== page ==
In the current era of video games, we seem to have hit a weird snag. We’re seeing the prices of digital downloads rise whilst the cost of a physical copy is falling – it all seems to make no sense! However, what really is best for consumers? What is the best distribution method for developers and why are we seeing this weird shift in prices? When a physical copy sells for £35 and a digital copy sells for £45, is there a reason to back digital?
With digital distribution software and websites such as Steam, GOG, Humble Bundle, Green Man Gaming and so many more being widely available, it’s no wonder people like digital downloads. But in the past couple of years, buying digital might not be the best way to nab a bargain. When the industry started delving down digital distribution as the norm, you could expect massive savings by buying your game from a dedicated platform, rather than buying from a retail vendor. It made sense: Less costs to provide a game digitally, so bring the cost down for consumers.
I’m sure many of you will have heard of the fiasco the Nintendo Switch had upon release, where the console was exceptionally under-stocked, meaning that many of us are having to wait to get our hands on the current gen of Nintendo gaming. Another part of the issue here was the lack of titles, which caused many people to ultimately feel disappointed in the platform. However, purchasing a Switch along with a physical copy of Zelda: Breath of the Wild was cheaper than buying a Switch and buying the digital download. It seemed absolutely bonkers that was the case, oh but it was.
Of course, chalk it up to convenience and hey, perhaps we could talk about the costs of running a distribution platform. Servers aren’t cheap to maintain, so the extra cost must clearly cover this, right? Well, the answer to that question is a yes… and a no. See, the rising costs of digital would indeed help with paying for the servers, absolutely they would. The rise in price has has only two real reasons left: Convenience and updates. However this doesn’t stop that conversational piece of questioning why something that costs little to nothing to provide costs more than a hard copy.
So now we move to the other argument, the one where everything seems better all around. There are still a few glaring weaknesses to this format of distribution, some that people often forget, but when compared to the security, at least in the short term, that a digital download provides. There’s also a few obvious strengths which should definitely be mentioned and we’ll address all of the major points here.
Physical mediums can go wrong more often than a digital distribution can. One baffling weakness with this form of distribution gets ignored so often, which really confuses me. CDs, DVDs, Blu-Rays, cartridges, they all can get damaged, making that game entirely unplayable. Who remembers the days where you would get right to the final boss of a game; but from overuse, from transporting that CD, from simply brushing that disc over something, you cannot complete the game. It robs many of us from finishing otherwise great games.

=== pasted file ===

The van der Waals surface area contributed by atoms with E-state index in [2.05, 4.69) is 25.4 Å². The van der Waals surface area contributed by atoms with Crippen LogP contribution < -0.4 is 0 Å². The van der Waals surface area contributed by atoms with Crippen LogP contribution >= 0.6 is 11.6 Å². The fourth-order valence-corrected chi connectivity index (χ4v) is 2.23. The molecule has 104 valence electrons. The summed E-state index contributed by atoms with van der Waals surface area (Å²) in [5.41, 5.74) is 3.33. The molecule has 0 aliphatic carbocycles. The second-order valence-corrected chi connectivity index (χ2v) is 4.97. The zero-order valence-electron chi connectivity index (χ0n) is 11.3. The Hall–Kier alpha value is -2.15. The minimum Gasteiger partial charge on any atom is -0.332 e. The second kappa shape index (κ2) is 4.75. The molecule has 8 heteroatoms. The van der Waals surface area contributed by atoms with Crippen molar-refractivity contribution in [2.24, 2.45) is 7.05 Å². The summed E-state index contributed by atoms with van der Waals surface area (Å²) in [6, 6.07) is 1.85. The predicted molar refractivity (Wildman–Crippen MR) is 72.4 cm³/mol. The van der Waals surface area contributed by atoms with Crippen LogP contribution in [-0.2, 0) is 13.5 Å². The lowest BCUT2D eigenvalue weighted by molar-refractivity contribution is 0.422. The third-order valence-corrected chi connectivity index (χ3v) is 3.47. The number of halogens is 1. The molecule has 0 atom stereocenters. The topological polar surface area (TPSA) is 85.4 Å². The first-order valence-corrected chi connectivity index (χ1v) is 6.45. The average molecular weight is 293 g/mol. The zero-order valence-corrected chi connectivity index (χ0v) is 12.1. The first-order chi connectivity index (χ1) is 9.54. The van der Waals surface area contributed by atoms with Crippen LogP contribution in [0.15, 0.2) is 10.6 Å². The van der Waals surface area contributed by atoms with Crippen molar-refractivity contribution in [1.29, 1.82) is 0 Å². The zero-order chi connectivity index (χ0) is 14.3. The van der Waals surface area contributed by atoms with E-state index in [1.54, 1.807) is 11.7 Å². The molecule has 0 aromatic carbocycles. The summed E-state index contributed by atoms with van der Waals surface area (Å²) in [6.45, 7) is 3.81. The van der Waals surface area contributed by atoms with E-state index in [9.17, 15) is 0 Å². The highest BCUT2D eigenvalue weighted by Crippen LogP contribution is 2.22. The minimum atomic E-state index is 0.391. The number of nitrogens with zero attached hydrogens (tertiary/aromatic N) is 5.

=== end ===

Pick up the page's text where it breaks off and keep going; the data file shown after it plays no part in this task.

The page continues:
The second, even more obvious weakness is storage, which might not be a problem to some people. If you have heaps of space, you’re probably a-okay with grabbing yourself a few physical copies of games. But that doesn’t have to distract you from the fact that this is still a major consideration in a time where people are moving into smaller places for a not much better price. So when moving from A to B means carrying a bunch of DVDs and Blu-Rays, you bet this is a modern consideration.
Of course, a physical copy can come with lots of great additional bits and bobs. I used to love my physical copies of The Elder Scrolls games. I was coming up to a teenager when I found and bought Morrowind. Inside the box, as well as the obvious disc, there was a manual (not too shocking) and a poster. That poster was actually a map of the game, allowing me to plot out what I was going to go to next. It was such a huge game, that having a large physical map was really handy!
Which Is Better?
Ultimately, you need to weigh up convenience vs ownership. The issue with digital content is you may not have it, once a company goes bust (if they go bust). It’s a safe bet that Valve are doing alright currently, with DOTA 2, Team Fortress 2 hat economy and Steam itself providing them with a steady income. Meanwhile, the real benefits of digital include bundles, such as Humble Bundles which will nab you several games, including AAA titles, for as little as £10 for the whole package. This also gives you the warm, fuzzy feeling that you’re providing a bit of financial relief for charities. The truest bargains lie here; but normally companies will try to make some extra cash for those who want a game right now.
Meanwhile, physical copies need to be looked after and you need to ensure you actually have space for all of them. Also, when you start to buy special editions, they get really quite expensive, but the special editions via digital distribution are typically cheaper. Of course, the difference between a special edition in physical and digital form is quite stark: One gives you bonus items as a way to thank you, the other gives you the DLC you wanted. If you want to watch the pennies, I’d recommend sticking to digital and going on Humble Bundles. You can also pick a disgustingly good bargain up from Steam when they do their sales. But if you’ve got the space and you want a game immediately, it seems like physical is still king. But let me know what you think – Is there a need for physical, or should they just reduce the cost of digital? Let us know in the comments below, or over on Facebook, Twitter or Reddit.